Higher Education

Who gained from CET abolition in Tamil Nadu?

Print edition : November 08, 2019

Candidates appearing for the Common Entrance Test in Anna University Campus on May 18, 2006. Photo: N. Sridharan

November 13, 2006: Dr M. Anandakrishnan, Chairman of the committee for abolishing Common Entrance Test, handing over the committee’s report to Tamil Nadu Chief Minister M. Karunanidhi in Chennai. Photo: M. Vedhan

Study shows that the abolition of the Common Entrance Test for admission to professional courses in Tamil Nadu has benefited students from the Backward Classes more than those from other socially deprived classes.

Tamil Nadu has a history of communal reservation in higher education dating back to the 1920s. In addition to Scheduled Castes (S.C.) and Scheduled Tribes (S.T.), reservation is provided to Most Backward Classes (MBC) and Backward Classes (B.C.). At present, 69 per cent of seats in higher education in the State is reserved for these communities. The remaining 31 per cent is “Open Category” for which students from the reserved communities too can compete.

In 2007, the Tamil Nadu government did away with the Common Entrance Test (CET) for admission to professional courses citing the reason that students from backward communities could not spend money on coaching classes that were essential in the preparation for the CET. It was largely seen as a step towards achieving social justice without compromising on the quality of students admitted to professional courses.

The change in the admission procedure was seen as a discrimination against students of Higher Secondary (H.Sc) Boards other than the Tamil Nadu H.Sc Board. Schools affiliated to other H.Sc boards such as the Central Board of Secondary Examination (CBSE) and the Council for Indian School Certificate Examination (CISCE) have students mainly from non-backward classes and linguistic minorities in Tamil Nadu.

This article looks at data to study the impact of the removal of the CET for admission to professional courses on enrolment and learning outcomes measured in terms of students’ marks in science streams in Higher Secondary schools affiliated to the Tamil Nadu H.Sc Board. It examines how social backwardness, represented by the four categories of communities (B.C., MBC, S.C. and S.T.), interacted with the types of schools and resulted in differing probabilities of success for each of these groups in getting admission to professional courses. It also takes a look at the intra-caste differences in accessing professional education in Tamil Nadu.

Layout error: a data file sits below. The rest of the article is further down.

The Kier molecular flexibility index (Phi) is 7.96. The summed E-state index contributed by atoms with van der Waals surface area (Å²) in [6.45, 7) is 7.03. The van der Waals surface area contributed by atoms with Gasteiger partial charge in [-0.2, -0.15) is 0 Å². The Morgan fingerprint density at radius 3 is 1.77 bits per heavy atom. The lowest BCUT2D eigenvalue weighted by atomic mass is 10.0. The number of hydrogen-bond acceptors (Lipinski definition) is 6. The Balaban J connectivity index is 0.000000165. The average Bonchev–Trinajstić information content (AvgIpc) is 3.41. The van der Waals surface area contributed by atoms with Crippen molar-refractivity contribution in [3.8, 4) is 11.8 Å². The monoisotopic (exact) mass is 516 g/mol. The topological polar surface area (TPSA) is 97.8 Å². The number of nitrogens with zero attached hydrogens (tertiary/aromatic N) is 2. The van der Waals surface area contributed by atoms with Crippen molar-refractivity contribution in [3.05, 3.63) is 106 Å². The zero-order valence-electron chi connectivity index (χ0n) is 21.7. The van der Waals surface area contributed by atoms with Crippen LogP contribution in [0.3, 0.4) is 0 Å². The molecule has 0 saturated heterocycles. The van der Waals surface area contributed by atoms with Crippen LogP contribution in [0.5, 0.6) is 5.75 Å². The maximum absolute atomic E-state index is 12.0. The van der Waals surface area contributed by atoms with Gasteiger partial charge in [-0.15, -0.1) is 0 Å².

Insights on affirmative action

It would be instructive to revisit some of the major observations made by the first Tamil Nadu Backward Classes Commission (1970) headed by A.N. Sattanathan on the design and composition of the reservation system prevalent in the State. The commission pinpointed the castes that had made tremendous progress using the provisions of the reservation system while many others languished. It also noted that even among the B.Cs, there was a “progressive” section in many castes, going by socio-economic and educational parameters, that could “compete openly for careers and opportunities without taking cover under reservation” (Radhakrishnan, 2012). Forty years hence, an assessment of the relatively upward mobility of different social groups is imperative to make careful judgements about the changes in the system in order to refine it with well-thought-through policy measures.

A survey of the literature on affirmative action in higher education in India provides some useful pointers. Analysing National Sample Survey Office (NSSO) data, some scholars pointed out that the low rate of completion of higher secondary education by students of socially disadvantaged sections was the primary reason for their under-representation in higher education and articulated the need to enhance the quality of school education substantially (Hasan & Mehta, September 2, 2006). Although this study does not look at higher secondary school completion rates for different social categories, it uses other indicators to reiterate the centrality of quality school education to improve learning outcomes and increase educational mobility.

In the cut and thrust of the debates on this subject, there seems to be a fair degree of consensus on the heterogeneity within broad social groupings. This has brought into question the efficacy of affirmative action policies that target broad social groups in fostering social justice. A corollary of this uncertainty is the apprehension about the capturing of reserved seats by the privileged among the backward classes, marginalising the truly disadvantaged (Somanathan, June 17, 2006). While this fear is not unfounded, reasonable inferences can be made only through an analysis of disaggregated data.